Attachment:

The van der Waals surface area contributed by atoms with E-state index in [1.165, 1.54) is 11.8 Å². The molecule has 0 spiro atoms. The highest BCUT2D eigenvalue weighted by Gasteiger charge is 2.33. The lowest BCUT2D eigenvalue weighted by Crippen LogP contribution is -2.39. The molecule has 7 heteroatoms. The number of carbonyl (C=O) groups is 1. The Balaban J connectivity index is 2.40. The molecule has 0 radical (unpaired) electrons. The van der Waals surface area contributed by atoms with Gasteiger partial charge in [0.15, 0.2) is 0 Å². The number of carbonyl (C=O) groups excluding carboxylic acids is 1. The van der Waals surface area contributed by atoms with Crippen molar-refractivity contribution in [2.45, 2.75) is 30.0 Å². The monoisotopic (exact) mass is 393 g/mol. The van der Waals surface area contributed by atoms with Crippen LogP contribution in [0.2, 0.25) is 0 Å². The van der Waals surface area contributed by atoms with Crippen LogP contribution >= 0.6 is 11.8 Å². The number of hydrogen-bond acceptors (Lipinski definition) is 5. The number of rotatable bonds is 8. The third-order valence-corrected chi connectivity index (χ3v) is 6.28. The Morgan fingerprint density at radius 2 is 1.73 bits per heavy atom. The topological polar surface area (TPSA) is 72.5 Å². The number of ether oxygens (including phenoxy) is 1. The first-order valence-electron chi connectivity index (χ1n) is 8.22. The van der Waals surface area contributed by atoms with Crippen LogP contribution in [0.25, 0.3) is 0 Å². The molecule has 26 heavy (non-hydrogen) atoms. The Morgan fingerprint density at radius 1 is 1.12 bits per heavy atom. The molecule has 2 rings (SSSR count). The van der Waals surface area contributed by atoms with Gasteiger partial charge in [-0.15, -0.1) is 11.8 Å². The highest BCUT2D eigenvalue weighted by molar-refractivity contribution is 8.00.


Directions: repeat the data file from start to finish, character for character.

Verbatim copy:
The van der Waals surface area contributed by atoms with E-state index in [1.165, 1.54) is 11.8 Å². The molecule has 0 spiro atoms. The highest BCUT2D eigenvalue weighted by Gasteiger charge is 2.33. The lowest BCUT2D eigenvalue weighted by Crippen LogP contribution is -2.39. The molecule has 7 heteroatoms. The number of carbonyl (C=O) groups is 1. The Balaban J connectivity index is 2.40. The molecule has 0 radical (unpaired) electrons. The van der Waals surface area contributed by atoms with Gasteiger partial charge in [0.15, 0.2) is 0 Å². The number of carbonyl (C=O) groups excluding carboxylic acids is 1. The van der Waals surface area contributed by atoms with Crippen molar-refractivity contribution in [2.45, 2.75) is 30.0 Å². The monoisotopic (exact) mass is 393 g/mol. The van der Waals surface area contributed by atoms with Crippen LogP contribution in [0.2, 0.25) is 0 Å². The van der Waals surface area contributed by atoms with Crippen LogP contribution >= 0.6 is 11.8 Å². The number of hydrogen-bond acceptors (Lipinski definition) is 5. The number of rotatable bonds is 8. The third-order valence-corrected chi connectivity index (χ3v) is 6.28. The Morgan fingerprint density at radius 2 is 1.73 bits per heavy atom. The topological polar surface area (TPSA) is 72.5 Å². The number of ether oxygens (including phenoxy) is 1. The first-order valence-electron chi connectivity index (χ1n) is 8.22. The van der Waals surface area contributed by atoms with Crippen LogP contribution in [0.25, 0.3) is 0 Å². The molecule has 26 heavy (non-hydrogen) atoms. The Morgan fingerprint density at radius 1 is 1.12 bits per heavy atom. The molecule has 2 rings (SSSR count). The van der Waals surface area contributed by atoms with Gasteiger partial charge in [-0.15, -0.1) is 11.8 Å². The highest BCUT2D eigenvalue weighted by molar-refractivity contribution is 8.00.